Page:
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1967 Mercury Cougar XR-7


..uh oh...is that an oil leak or a shadow?


Year: 1967-1968
Class: Muscle Car / Pony Car
Type: 2-door hardtop coupe

Host: GT2 & GT4 ````````````````````````` Country: USA

Price: $12,000 (GT2) ,.. $16,547 (GT4 historic lot)

Length: 190.3" // Width: 71.2" // Height: 51.8"
Wheelbase: 111.0"
Overhang: @6 feet 7 inches
Track: ?
Ground Clearance: 6.3"
Body Construction: steel monocoque
Weight: 3,125 pounds
Layout: Front Engine / Rear Drive
Tires: 7.35 x 14"
F. Suspension: A-arms, coils, anti-roll bar
R. Suspension: live axle, leaf springs
Brakes: drum / drum
Engine: 390 cubic-inch OHV V8
Construction: iron block & heads
Aspiration: normal
Fuel System: 4-barrel carb
Valves / Cyl: 2
Bore x Stroke: 4.05 x 3.78"
Compression: 10.5:1

Horsepower: 328 @ 5,000 rpms          
319 @ 4,800 rpm
Torque: ````````377 @ 4,000 rpms          
427 @ 3,200 rpm
Credits per HP: ``$36.58                           $51.87
Pounds / HP:       10.70                            8.80
HP / Liter:            51.2                             49.9

Idle Speed: 1,000 /// Redline: 5,600 /// RPM Limit: 6,000

3-speed manual or automatic (GT2)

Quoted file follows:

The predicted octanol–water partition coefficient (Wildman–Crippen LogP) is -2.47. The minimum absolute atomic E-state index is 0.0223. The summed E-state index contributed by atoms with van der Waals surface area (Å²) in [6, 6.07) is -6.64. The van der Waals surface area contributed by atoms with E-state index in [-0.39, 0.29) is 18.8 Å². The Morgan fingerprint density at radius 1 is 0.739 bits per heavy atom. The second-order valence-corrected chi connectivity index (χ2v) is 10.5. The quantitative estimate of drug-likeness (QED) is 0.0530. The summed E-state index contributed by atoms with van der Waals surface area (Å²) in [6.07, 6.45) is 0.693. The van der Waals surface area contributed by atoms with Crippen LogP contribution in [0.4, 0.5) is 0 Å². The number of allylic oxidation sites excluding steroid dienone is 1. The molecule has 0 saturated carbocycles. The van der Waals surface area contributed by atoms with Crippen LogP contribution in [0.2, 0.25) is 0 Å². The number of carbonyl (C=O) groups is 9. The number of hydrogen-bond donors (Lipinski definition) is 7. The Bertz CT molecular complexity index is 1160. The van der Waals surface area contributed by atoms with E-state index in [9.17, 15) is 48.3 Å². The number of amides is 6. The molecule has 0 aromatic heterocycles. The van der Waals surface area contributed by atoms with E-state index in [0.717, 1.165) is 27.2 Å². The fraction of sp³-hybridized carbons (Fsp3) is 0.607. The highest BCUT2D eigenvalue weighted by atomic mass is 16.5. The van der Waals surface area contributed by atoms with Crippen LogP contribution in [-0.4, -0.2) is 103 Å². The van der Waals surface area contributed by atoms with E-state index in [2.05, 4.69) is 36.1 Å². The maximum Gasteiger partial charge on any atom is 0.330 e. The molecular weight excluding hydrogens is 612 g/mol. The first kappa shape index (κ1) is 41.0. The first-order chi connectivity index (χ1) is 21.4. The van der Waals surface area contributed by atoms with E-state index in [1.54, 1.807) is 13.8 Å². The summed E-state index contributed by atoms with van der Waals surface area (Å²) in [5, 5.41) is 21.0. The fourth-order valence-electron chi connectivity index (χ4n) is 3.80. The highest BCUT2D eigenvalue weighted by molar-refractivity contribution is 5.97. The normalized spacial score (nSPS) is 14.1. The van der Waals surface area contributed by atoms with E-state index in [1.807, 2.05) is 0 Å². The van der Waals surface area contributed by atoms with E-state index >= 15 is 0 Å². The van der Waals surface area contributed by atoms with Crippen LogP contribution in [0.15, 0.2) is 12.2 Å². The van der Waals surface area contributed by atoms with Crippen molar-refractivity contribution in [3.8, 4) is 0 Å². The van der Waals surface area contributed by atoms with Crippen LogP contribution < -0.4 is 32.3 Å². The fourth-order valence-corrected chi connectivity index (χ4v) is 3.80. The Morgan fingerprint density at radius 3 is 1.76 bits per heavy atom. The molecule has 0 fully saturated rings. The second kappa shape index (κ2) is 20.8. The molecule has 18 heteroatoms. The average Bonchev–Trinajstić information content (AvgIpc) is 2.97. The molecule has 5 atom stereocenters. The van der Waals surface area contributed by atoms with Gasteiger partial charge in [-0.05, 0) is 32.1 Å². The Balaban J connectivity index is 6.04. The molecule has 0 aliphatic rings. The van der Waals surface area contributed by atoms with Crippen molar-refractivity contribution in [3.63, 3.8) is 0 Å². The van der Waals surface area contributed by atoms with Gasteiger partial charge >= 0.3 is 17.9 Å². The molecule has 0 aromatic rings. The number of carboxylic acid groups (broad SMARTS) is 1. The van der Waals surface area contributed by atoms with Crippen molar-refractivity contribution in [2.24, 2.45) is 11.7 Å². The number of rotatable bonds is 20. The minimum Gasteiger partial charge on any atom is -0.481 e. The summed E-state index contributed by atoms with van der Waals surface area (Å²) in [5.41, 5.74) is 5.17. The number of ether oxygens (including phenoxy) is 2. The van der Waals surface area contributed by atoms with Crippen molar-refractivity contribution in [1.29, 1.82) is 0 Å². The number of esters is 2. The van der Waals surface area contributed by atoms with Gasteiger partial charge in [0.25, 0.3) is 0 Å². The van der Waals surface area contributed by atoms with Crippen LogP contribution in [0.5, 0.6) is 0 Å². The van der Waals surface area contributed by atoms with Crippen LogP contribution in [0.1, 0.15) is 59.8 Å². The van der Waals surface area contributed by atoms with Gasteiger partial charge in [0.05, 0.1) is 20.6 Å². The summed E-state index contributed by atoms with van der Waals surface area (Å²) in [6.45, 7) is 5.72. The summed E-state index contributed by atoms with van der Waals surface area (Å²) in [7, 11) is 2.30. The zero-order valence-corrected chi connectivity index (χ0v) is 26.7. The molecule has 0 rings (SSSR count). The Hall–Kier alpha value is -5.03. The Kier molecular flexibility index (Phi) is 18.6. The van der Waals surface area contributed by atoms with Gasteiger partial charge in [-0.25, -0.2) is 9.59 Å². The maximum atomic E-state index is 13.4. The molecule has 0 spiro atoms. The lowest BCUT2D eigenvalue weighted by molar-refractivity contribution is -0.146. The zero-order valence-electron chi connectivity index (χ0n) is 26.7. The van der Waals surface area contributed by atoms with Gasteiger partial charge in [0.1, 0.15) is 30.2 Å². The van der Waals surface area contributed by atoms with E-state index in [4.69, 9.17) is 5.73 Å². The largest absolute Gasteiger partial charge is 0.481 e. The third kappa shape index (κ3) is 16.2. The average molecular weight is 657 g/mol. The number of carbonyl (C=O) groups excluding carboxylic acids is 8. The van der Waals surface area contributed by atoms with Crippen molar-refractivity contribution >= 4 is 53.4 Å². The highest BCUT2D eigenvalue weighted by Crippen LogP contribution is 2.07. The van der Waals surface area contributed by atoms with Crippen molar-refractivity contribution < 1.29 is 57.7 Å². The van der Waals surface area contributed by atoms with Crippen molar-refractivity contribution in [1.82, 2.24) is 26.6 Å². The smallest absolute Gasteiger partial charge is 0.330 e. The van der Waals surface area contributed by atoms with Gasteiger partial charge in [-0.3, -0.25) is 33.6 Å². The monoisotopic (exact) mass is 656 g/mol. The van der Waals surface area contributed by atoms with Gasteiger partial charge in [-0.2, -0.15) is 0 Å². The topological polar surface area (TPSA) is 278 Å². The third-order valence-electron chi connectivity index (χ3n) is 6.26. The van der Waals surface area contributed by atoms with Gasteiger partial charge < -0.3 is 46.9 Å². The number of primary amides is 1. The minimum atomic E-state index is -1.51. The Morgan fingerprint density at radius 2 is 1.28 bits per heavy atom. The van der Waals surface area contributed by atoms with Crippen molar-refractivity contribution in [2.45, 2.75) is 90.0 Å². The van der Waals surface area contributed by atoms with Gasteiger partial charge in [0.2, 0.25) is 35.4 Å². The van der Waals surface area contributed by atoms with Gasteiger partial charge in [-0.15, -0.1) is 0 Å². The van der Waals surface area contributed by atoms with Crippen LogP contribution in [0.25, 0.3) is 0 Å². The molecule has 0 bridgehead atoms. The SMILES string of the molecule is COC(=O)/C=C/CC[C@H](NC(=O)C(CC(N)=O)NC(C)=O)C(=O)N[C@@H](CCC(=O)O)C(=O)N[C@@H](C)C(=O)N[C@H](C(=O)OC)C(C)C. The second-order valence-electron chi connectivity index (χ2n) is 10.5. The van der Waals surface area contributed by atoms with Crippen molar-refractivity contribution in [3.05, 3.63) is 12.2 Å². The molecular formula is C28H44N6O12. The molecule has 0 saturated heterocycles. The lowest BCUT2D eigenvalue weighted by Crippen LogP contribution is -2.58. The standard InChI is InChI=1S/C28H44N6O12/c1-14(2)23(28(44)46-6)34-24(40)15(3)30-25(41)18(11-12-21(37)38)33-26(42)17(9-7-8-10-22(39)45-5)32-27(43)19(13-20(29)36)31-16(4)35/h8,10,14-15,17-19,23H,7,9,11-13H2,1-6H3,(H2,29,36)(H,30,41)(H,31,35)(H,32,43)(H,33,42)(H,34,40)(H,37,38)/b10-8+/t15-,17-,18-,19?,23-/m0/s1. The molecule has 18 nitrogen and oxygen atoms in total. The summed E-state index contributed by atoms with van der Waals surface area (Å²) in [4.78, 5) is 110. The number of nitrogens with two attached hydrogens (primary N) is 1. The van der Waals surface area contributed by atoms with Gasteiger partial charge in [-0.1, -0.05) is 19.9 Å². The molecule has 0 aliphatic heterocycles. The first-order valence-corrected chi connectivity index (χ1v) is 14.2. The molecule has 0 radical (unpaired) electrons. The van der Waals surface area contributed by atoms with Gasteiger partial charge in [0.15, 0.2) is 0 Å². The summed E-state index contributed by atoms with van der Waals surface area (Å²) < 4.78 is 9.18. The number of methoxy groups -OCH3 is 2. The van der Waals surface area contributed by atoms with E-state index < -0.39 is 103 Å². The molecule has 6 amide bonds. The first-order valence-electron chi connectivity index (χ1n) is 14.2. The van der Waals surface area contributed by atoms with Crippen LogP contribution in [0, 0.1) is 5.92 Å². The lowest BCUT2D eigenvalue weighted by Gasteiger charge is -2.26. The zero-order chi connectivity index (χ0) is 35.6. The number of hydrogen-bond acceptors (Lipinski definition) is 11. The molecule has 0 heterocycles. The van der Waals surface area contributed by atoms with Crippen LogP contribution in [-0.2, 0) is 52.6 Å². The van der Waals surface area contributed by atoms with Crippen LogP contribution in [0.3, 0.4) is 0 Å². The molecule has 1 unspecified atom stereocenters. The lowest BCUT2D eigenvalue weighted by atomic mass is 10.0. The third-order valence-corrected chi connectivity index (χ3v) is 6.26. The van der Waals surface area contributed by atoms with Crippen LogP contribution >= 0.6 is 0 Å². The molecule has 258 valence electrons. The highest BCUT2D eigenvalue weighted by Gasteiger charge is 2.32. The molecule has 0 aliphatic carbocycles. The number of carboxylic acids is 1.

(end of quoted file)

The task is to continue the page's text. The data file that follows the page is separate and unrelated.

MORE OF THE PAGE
4-speed manual (GT4)

*specs below for GT4 Cougar

``````````````from idle ``````````2nd gear @ 5,600 rpm
0-60 mph: 6.383 seconds        5.666 seconds
0-100mph: 13.116 seconds     12.416 seconds
400 M: 14.624 @ 106 mph
1 KM:
20.216 @ 123 mph
Test Track: N/A

100-zero mph: 4.25 seconds
Top Gear RPM at 60 mph: 3,000

Top Speed at Redline (GT2)
1st: 61 mph
2nd: 103 mph
3rd: 153.46 mph @ 6,600 rpms

Top Speed at Redline
1st: 51 mph
2nd: 69 mph
3rd: 90 mph
4th: 123.14 @ 6,000 rpm (rpm-limited)



Muscle Car Event at Sears Point

1967. 1967 was an exciting year for many reasons. One of which being 1967 was the year Mercury joined Ford at the race tracks and showrooms with a brand-new mid-size coupe, the Cougar. There were two variations (GT and XR-7), both of which were V8-powered (no straight-6 for these). The Cougar eventually earned Motor Trend's coveted "Car of the Year" award during its first year of production.

Performance-wise, the Mustang is actually a better car than its cousin. It sold in much higher numbers, started the pony-car war, yet oddly we don't have any '60s-era Ford Mustangs in any of our games. Mercury has always been the more luxurious division of Ford, which translates to more weight. The XR-7 was Mercury's top-line Cougar, more luxurious than the performance-upgraded GT models.